On the other hand, it does raise some questions about this Wichita State team.

Specifically defensively.

As we noted earlier today, Wichita’s defense hasn’t exactly been great this season. They entered today ranked outside the top 25 in defensive efficiency, and the return of Markis McDuffie, who has yet to return to the starting lineup, has not exactly helped matters.

But it really came to a head on Wednesday night. SMU scored 83 points on 60 possessions, or 1.383 points-per-possession, which is the worst ass-kicking that the Shockers have received under Gregg Marshall, who has been employed by the school for a decade. The only time anyone came close to that involved Doug McDermott going for 41 points and shooting 15-for-18 from the floor.

And that game came on the road.

I wrote a column earlier this season wondering whether or not we could start discussing Wichita State as potentially the best team in the country. That column was predicated on the idea that the Shockers were going to be one of the nation’s best defensive teams.

Because they always are.

During this six-year run of consecutive NCAA tournaments, the Shockers have never finished lower than 26th in defensive efficiency. The last four years they’ve finished in the top 15, and that is despite playing in the Missouri Valley. (KenPom adjusts his efficiency numbers for opponent strength.)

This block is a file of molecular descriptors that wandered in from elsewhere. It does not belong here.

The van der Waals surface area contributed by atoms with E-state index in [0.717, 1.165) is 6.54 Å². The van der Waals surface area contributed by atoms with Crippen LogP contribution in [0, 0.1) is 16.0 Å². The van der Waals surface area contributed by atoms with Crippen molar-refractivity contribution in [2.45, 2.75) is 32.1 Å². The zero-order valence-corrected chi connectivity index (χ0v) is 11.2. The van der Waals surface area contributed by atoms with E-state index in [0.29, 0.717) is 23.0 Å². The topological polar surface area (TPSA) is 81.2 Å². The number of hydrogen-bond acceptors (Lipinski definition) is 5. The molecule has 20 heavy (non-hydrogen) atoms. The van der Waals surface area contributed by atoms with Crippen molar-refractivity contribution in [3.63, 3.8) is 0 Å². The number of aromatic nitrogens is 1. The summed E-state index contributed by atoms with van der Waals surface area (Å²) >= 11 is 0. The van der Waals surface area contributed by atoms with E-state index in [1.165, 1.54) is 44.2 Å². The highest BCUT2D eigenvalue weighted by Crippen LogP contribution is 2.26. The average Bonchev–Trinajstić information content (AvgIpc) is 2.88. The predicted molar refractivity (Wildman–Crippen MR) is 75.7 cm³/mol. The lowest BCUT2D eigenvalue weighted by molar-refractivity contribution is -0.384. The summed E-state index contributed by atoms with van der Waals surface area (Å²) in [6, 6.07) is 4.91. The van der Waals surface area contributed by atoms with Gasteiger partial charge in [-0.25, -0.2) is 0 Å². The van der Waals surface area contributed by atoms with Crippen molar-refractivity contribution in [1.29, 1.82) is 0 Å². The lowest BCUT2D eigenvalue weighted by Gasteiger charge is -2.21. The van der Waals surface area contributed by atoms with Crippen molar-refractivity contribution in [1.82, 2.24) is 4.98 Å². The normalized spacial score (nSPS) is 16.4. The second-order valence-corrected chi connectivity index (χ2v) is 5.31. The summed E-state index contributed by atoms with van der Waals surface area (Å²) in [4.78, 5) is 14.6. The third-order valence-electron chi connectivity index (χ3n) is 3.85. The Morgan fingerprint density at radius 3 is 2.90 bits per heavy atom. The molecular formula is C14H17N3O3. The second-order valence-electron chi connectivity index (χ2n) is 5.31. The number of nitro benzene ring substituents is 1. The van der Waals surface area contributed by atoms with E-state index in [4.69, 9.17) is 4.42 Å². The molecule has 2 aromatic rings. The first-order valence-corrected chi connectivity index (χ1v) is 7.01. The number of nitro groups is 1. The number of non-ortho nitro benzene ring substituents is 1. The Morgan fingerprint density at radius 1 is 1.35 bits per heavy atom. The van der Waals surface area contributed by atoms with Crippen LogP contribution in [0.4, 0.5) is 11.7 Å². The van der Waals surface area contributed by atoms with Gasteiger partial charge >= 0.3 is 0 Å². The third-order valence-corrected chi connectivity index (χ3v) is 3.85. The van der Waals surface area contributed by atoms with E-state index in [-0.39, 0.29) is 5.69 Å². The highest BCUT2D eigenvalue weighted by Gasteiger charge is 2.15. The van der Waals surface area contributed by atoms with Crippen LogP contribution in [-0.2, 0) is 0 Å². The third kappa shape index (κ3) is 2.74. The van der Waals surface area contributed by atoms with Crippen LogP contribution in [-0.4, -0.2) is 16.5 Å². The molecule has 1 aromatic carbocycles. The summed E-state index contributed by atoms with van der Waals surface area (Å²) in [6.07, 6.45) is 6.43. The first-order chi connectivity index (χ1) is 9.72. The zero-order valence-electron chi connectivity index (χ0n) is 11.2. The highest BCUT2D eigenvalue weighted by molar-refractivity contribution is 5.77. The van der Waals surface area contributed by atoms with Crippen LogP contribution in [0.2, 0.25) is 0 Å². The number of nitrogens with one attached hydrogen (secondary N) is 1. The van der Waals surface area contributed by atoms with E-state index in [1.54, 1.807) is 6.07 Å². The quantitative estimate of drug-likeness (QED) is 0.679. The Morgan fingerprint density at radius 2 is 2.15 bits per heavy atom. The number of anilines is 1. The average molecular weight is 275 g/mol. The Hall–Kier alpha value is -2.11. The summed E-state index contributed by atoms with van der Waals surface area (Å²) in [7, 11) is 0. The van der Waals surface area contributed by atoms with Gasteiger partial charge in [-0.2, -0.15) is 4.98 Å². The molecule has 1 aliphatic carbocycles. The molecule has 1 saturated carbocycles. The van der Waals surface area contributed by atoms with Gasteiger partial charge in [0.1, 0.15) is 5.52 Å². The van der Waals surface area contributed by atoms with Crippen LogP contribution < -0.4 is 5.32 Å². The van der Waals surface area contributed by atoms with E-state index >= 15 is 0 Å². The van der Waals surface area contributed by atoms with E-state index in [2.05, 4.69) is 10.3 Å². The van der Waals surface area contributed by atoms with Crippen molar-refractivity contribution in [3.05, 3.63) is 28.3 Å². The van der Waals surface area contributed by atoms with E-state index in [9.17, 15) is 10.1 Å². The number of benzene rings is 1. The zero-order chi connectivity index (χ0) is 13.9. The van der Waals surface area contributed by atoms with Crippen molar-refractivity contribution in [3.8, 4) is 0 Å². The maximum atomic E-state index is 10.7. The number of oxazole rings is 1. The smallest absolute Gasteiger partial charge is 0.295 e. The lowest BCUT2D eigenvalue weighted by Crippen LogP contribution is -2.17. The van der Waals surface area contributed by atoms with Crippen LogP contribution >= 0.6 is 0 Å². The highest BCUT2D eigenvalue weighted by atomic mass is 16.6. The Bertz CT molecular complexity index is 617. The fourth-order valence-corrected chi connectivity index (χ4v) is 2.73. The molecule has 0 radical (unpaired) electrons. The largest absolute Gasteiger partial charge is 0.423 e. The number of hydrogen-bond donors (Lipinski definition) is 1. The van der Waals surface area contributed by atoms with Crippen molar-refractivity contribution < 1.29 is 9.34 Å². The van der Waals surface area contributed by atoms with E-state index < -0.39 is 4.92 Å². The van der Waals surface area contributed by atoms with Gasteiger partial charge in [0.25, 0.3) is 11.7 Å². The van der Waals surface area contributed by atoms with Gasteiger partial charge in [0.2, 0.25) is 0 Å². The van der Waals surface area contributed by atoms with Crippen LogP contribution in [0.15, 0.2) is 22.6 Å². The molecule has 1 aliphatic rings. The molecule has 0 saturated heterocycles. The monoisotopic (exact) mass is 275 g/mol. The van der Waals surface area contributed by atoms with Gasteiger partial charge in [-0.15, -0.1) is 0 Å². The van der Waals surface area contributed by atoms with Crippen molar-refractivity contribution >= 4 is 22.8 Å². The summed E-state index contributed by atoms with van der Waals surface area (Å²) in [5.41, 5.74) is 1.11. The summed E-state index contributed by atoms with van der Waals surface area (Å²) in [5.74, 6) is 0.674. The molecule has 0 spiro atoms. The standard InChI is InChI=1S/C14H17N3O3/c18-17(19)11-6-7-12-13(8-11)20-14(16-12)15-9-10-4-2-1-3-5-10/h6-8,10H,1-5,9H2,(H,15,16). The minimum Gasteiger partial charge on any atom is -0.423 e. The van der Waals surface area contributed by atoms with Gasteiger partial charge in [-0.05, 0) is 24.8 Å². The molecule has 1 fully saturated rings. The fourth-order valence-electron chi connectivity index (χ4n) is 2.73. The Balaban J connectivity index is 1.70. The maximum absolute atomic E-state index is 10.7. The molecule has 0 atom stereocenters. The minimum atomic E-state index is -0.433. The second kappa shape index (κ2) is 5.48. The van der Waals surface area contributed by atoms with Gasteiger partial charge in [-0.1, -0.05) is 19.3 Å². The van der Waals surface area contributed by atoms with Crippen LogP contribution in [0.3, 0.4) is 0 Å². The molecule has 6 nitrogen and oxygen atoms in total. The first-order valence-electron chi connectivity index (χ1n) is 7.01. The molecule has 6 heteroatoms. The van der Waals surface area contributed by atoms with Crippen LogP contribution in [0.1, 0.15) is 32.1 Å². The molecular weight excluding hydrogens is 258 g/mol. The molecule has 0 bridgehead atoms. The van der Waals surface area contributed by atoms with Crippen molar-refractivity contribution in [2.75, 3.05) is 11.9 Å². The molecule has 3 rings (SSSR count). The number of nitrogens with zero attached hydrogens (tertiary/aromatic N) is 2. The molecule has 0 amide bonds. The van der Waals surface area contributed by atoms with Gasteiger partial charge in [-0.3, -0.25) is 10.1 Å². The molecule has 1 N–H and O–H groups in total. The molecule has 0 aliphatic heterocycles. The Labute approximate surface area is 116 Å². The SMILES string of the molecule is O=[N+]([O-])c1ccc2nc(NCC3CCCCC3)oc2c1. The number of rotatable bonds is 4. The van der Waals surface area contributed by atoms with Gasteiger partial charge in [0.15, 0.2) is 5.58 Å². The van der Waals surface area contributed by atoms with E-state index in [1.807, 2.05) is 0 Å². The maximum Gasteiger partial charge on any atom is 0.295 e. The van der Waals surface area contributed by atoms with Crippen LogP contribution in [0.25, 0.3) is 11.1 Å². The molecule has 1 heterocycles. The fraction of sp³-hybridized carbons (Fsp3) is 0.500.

Wichita State was 26th entering today.

They’re now 55th.

Only two teams have ever reached a national title game with a lower defensive efficiency.

This is a problem that badly needs fixing, but if McDuffie wasn’t the answer, is there one?

Texas Tech honors Andrew Jones before game against Texas

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Texas Tech became the latest team to show support towards Texas sophomore Andrew Jones, who was diagnosed with leukemia last week.

The Red Raiders are facing the Longhorns on Wednesday as they wore shooting shirts with Jones’ No. 1 and name on the back, joining Oklahoma State as recent opponents to show support.

So far, over $104,000 has been raised in just over five days for the Andrew Jones and Family Support Fund, which has been started by the University of Texas to help the family pay for medical expenses.

No. 1 Villanova leads by 44, beats Ewing, Georgetown 88-56

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WASHINGTON — Top-ranked Villanova led by as many as 44 points — 44! — and gave Georgetown coach Patrick Ewing a rude welcome back to the schools’ rivalry, handing the Hoyas their worst loss in more than 40 years, 88-56 on Wednesday night.

Jalen Brunson led the way with 18 points and seven assists for Villanova (17-1, 5-1 Big East), which finished 17 for 33 on 3s, while Georgetown went 4 for 15.

Mikal Bridges scored 17 for the Wildcats, winners of seven consecutive games against the Hoyas, Villanova’s longest streak in a series that dates to 1922.